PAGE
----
Who could suspect that the term “Boycott” is derived from a social episode in Ireland? Charles Cunningham Boycott (1832-1897), English steward (former soldier of His Majesty) in Ireland of the Earl of Erne, fell victim to a mass movement of a whole rural population in 1879 which applied the principle that would later bear his name: the cessation of all personal, economic and professional relations.
Autumn 1880. County Mayo.
Charles Cunningham Boycott, a wealthy Englishman living on Irish soil, rents many houses to the local population. The dramatic context of the time (Ireland was in the midst of the Great Famine, with its population dying every day, plunged into poverty, disease and hunger), prompted his tenants to ask him for a favour: to lower the cost of their rent, so as to better enable them to subsist.
After reflection, the owner calls his tenants and gives them his answer: a firm and final no. The landlord refuses to lower the rents of his tenants because he considers that he is aggrieved in the present case.
Very quickly, the tenants, who were very numerous, decided to get together and improvise a quarantine of the Britishman. Their idea was simple: to cut Charles Cunningham Boycott off from all economic and social relations with the rest of the population. Refusing to sell him anything, refusing to talk to him, refusing to approach him… etc. The “boycott” as we know it was then born. (The term thus comes from the name of its first victim).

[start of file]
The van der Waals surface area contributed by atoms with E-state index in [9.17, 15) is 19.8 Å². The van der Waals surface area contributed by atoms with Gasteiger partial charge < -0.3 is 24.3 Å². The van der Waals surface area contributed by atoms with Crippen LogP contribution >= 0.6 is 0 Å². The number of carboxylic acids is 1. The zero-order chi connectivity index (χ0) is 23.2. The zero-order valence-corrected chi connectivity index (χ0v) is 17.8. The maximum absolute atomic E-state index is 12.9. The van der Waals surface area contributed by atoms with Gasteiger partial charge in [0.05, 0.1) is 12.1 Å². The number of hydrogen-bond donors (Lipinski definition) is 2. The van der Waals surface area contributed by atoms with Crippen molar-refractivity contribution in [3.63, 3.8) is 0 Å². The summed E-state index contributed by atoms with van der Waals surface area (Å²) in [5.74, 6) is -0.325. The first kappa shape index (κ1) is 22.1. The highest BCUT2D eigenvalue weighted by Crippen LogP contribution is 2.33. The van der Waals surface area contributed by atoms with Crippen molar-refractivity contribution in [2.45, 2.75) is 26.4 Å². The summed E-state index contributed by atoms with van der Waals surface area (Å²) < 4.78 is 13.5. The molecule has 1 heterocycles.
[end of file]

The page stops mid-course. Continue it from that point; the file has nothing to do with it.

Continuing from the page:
It was Charles Stewart Parnell, a Protestant lawyer and young Meath MP at the head of the Home Rule League, a political movement calling for land reform, who encouraged this form of struggle. This repressive system then spread throughout Ireland. Landowners who were evicted found themselves overnight, without servants, without couriers, banned from shops etc..
Through the media of the time its name became synonymous with this kind of action and has crossed continents and ages. Even today, boycott is a technique used in many countries…